1University of Tours, 2Department of Dermatology, 3IBiSA Electron Microscopy Facility, 4INSERM U1259, and 5Pediatric Intensive Care Unit, CHRU Tours, Avenue de la République, FR-37044 Tours Cedex 9, France. E-mail: firstname.lastname@example.org
A 5-month-old male infant was examined for heterochromia of scalp hair that had occurred 3 months previously. He was born at 39 weeks’ gestation from a primigravida Chinese mother and a French father. From birth, he was admitted to a paediatric intensive care unit because of multiple congenital malformations (tetralogy of Fallot and oesophageal atresia) with no identified syndrome. His foetal karyotype was normal, but no further genetic analyses were performed. His height was 58 cm and weight 5.330 kg. During hospitalization, several bacterial and fungal infections occurred. The infant underwent surgical treatment of oesophageal atresia at age 4 months and received numerous drugs to treat cardiac insufficiency (spironolactone, propranolol, furosemide) and infections (amoxicillin, cefotaxime, gentamycin, cefazolin, tazocillin, fluconazole).
Cutaneous examination was normal. There were no mucosal lesions. The infant had straight dark-brown hair of normal density. The hair featured 3 lighter-coloured bands (Fig. 1a) and the hair shafts were otherwise of normal diameter, with no fragile hair and no alopecia. Laboratory tests demonstrated normal complete blood count, albumin level was 42 g/l (normal >35 g/l) and liver tests gave normal results. Values for vitamins and thyroid function were normal. However, the infant had experienced periods of protein deficiency. Hair samples were obtained for analysis by scanning electron microscopy (SEM), which revealed normal and homogeneous diameter of hair shafts (56 µm) with a well-preserved cuticular pattern. Moderate hair dysplasia with incomplete twisted hair (Fig. 1b), flattening and longitudinal fluting (Fig. 1c) were evidenced in both hypopigmented and normally pigmented areas.
The infant died at age 9 months of Serratia marcescens respiratory tract infection.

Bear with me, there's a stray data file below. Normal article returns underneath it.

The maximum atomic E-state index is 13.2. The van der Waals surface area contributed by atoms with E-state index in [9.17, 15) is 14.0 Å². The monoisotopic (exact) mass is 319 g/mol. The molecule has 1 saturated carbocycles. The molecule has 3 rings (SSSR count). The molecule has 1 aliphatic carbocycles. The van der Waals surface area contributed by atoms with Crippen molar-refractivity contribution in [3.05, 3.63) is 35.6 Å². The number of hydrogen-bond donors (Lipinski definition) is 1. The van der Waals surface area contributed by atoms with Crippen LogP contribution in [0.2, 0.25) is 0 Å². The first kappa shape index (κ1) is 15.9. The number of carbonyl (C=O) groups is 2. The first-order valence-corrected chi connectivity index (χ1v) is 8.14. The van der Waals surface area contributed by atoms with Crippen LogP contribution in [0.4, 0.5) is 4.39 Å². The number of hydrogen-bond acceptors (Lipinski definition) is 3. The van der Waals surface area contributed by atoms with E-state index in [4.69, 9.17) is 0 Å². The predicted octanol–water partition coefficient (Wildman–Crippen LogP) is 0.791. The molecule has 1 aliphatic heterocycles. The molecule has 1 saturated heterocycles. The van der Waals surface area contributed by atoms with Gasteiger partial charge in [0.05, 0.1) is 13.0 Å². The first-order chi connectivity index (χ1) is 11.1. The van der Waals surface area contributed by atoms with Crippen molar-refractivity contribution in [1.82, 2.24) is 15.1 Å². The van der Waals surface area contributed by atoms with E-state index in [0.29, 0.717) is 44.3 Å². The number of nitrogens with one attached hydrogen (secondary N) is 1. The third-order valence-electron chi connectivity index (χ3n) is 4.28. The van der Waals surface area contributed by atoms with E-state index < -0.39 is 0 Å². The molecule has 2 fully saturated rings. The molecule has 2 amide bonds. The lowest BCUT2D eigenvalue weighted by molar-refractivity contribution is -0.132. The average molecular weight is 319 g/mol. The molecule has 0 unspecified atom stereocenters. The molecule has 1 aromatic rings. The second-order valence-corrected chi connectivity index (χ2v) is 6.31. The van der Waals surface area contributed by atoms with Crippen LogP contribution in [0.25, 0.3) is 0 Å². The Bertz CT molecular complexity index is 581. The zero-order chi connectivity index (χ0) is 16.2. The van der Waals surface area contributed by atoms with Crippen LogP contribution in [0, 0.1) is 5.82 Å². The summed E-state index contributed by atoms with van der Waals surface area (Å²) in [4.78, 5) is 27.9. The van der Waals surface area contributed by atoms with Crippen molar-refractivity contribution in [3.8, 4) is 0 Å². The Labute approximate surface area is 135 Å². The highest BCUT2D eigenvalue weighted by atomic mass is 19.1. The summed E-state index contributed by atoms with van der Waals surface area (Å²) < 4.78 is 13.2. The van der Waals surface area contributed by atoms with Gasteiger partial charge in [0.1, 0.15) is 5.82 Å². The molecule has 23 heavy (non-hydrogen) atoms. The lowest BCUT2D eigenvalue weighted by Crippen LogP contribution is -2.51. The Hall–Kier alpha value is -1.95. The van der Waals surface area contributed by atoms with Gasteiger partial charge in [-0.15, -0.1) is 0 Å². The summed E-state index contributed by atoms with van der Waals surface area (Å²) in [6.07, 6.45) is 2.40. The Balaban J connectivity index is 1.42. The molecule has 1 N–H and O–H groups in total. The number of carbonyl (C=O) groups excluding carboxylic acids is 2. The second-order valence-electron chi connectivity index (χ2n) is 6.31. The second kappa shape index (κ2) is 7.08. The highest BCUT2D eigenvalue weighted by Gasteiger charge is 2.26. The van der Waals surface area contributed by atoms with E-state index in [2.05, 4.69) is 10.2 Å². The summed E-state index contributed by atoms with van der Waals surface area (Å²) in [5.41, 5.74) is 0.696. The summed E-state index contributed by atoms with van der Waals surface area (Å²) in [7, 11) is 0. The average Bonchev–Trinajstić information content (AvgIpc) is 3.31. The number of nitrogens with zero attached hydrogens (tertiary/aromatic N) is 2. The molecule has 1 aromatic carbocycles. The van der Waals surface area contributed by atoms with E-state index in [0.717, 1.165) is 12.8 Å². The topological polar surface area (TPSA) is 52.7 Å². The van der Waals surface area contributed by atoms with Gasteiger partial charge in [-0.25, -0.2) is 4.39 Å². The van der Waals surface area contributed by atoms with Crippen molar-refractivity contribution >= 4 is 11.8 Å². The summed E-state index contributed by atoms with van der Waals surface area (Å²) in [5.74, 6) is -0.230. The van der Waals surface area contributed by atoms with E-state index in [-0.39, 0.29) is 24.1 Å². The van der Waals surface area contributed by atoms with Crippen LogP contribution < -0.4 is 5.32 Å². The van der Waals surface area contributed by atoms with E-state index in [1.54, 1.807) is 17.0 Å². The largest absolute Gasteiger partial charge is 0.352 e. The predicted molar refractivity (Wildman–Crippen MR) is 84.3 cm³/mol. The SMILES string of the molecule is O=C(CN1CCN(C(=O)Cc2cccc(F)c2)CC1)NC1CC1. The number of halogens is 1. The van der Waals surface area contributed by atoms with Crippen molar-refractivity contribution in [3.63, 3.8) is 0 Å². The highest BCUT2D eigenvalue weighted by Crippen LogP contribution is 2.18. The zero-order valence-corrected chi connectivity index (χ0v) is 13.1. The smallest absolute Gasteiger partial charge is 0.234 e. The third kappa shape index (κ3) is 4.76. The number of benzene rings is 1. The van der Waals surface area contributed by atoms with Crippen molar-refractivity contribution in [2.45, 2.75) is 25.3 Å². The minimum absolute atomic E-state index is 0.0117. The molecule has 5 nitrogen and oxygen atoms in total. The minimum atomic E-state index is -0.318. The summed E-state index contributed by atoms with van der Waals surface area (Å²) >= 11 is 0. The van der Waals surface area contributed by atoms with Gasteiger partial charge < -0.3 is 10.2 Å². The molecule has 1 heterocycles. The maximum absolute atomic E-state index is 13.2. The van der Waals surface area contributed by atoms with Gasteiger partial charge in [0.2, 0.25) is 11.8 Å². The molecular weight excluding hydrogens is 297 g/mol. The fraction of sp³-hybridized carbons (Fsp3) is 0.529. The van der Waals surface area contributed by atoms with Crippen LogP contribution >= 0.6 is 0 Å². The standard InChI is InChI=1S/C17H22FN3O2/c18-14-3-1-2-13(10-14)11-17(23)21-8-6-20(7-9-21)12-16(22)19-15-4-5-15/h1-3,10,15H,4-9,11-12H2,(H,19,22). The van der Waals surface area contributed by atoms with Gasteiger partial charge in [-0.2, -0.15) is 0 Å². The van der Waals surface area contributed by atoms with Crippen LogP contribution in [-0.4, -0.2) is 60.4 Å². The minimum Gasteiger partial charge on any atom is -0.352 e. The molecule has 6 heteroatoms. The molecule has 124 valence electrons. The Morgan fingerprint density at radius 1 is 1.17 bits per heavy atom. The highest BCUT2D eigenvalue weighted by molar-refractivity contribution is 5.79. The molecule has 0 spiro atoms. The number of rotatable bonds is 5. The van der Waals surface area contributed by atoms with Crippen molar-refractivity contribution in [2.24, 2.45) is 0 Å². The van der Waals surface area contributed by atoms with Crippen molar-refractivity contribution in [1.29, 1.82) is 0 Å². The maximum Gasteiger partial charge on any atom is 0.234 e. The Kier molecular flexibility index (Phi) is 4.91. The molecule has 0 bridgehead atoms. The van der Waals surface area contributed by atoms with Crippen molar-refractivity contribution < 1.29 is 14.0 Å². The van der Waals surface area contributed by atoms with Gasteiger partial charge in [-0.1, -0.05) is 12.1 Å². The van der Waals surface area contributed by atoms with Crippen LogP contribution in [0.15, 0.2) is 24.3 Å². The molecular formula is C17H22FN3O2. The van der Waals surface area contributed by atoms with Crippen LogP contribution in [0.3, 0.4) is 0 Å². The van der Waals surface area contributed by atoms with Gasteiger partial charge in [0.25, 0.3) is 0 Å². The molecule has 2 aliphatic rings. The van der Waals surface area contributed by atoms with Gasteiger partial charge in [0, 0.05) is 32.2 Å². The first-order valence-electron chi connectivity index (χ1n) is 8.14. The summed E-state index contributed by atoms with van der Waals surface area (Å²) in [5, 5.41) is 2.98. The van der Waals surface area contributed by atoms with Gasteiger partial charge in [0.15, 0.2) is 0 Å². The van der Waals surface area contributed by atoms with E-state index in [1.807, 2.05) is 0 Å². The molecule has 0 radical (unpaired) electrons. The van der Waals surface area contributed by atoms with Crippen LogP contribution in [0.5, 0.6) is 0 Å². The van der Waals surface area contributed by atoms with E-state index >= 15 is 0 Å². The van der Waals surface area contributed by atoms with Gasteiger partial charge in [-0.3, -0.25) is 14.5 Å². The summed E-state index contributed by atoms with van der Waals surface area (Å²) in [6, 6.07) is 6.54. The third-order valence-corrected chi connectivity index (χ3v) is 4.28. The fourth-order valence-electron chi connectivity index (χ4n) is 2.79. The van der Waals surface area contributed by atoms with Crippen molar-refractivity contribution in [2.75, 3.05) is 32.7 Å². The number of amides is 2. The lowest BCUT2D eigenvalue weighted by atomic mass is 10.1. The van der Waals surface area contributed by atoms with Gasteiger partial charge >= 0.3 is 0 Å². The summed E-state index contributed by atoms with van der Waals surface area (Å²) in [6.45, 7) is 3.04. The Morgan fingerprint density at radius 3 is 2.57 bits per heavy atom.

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Fig. 1. (a) Clinical image: 3 bands of lighter-coloured scalp hair in a 5-month-old male. Scanning electron microscopy at magnification (b) ×250 and (c) ×150 showing hair dysplasia (twisted hair and longitudinal fluting). (d) Body mass index curve showing 3 inflections related to the periods of lighter hair lines.
Acta Derm Venereol 2018; XX: XX–XX.
Diagnosis: Flag sign associated with severe malnutrition
Alternating bands of lighter hair and normal hair are called the “flag sign,” which is mainly a consequence of drugs or severe malnutrition/protein deficiency. Hair colour changes might be an adverse event with tyrosine kinase inhibitor treatment, but also chloroquine or propofol (1). One case of flag sign was reported after methotrexate treatment (2). The flag sign has never been specifically reported in children with congenital malformations, but might be due to severe chronic malnutrition, which is mostly described in underdeveloped countries in children with Kwashiorkor syndrome (3). Hair colour changes are associated with other signs, such as oedema, loss of muscle tissue, diarrhoea, vomiting, bloated abdomen, and irritability (4).
Our patient did not receive any drugs that could cause hair lightening. When checking his body mass index (BMI), we observed 3 periods of BMI inflections since birth (Fig. 1d), due to oesophageal atresia and bacterial infections. Retrospectively, these lines of hypopigmentation were related to these periodic episodes of malnutrition. The hair dysplasia observed on SEM was probably related to a malformative syndrome and not malnutrition.
The mechanism of this lightening of hair colour in nutritional deficiency is not fully understood and could be associated with reduced total melanin content of scalp hair, with reduced intake of tyrosine, a key substrate in melanin synthesis (5).